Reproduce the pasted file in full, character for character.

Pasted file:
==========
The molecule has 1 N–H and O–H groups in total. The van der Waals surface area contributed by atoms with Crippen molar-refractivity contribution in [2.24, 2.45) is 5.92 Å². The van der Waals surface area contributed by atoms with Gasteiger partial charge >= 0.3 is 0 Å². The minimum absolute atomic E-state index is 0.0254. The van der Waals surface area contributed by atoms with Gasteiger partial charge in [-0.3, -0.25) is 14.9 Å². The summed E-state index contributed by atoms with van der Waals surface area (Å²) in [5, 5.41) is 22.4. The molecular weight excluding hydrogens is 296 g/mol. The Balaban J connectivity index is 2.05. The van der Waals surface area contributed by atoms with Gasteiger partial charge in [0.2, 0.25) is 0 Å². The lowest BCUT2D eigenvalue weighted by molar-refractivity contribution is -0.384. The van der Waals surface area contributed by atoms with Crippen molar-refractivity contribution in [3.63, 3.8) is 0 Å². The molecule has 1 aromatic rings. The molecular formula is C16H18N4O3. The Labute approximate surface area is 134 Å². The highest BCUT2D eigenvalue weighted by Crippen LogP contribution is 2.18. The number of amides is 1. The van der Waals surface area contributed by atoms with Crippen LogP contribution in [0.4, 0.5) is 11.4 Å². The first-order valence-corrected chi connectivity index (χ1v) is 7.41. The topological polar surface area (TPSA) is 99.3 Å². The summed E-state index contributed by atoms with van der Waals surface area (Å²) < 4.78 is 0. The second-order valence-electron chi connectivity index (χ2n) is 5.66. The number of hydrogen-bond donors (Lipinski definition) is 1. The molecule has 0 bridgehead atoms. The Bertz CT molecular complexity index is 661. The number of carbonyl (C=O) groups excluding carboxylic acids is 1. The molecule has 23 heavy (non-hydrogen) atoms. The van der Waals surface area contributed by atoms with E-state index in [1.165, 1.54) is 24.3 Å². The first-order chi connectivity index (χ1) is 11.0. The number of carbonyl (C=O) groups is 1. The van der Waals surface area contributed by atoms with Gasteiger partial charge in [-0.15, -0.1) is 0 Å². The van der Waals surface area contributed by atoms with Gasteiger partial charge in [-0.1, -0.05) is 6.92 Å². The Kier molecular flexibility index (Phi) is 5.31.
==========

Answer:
The molecule has 1 N–H and O–H groups in total. The van der Waals surface area contributed by atoms with Crippen molar-refractivity contribution in [2.24, 2.45) is 5.92 Å². The van der Waals surface area contributed by atoms with Gasteiger partial charge >= 0.3 is 0 Å². The minimum absolute atomic E-state index is 0.0254. The van der Waals surface area contributed by atoms with Gasteiger partial charge in [-0.3, -0.25) is 14.9 Å². The summed E-state index contributed by atoms with van der Waals surface area (Å²) in [5, 5.41) is 22.4. The molecular weight excluding hydrogens is 296 g/mol. The Balaban J connectivity index is 2.05. The van der Waals surface area contributed by atoms with Gasteiger partial charge in [0.2, 0.25) is 0 Å². The lowest BCUT2D eigenvalue weighted by molar-refractivity contribution is -0.384. The van der Waals surface area contributed by atoms with Crippen molar-refractivity contribution in [3.63, 3.8) is 0 Å². The molecule has 1 aromatic rings. The molecular formula is C16H18N4O3. The Labute approximate surface area is 134 Å². The highest BCUT2D eigenvalue weighted by Crippen LogP contribution is 2.18. The number of amides is 1. The van der Waals surface area contributed by atoms with Crippen LogP contribution in [0.4, 0.5) is 11.4 Å². The first-order valence-corrected chi connectivity index (χ1v) is 7.41. The topological polar surface area (TPSA) is 99.3 Å². The summed E-state index contributed by atoms with van der Waals surface area (Å²) < 4.78 is 0. The second-order valence-electron chi connectivity index (χ2n) is 5.66. The number of hydrogen-bond donors (Lipinski definition) is 1. The molecule has 0 bridgehead atoms. The Bertz CT molecular complexity index is 661. The number of carbonyl (C=O) groups excluding carboxylic acids is 1. The molecule has 23 heavy (non-hydrogen) atoms. The van der Waals surface area contributed by atoms with E-state index in [1.165, 1.54) is 24.3 Å². The first-order chi connectivity index (χ1) is 11.0. The number of carbonyl (C=O) groups is 1. The van der Waals surface area contributed by atoms with Gasteiger partial charge in [-0.15, -0.1) is 0 Å². The van der Waals surface area contributed by atoms with Gasteiger partial charge in [-0.1, -0.05) is 6.92 Å². The Kier molecular flexibility index (Phi) is 5.31.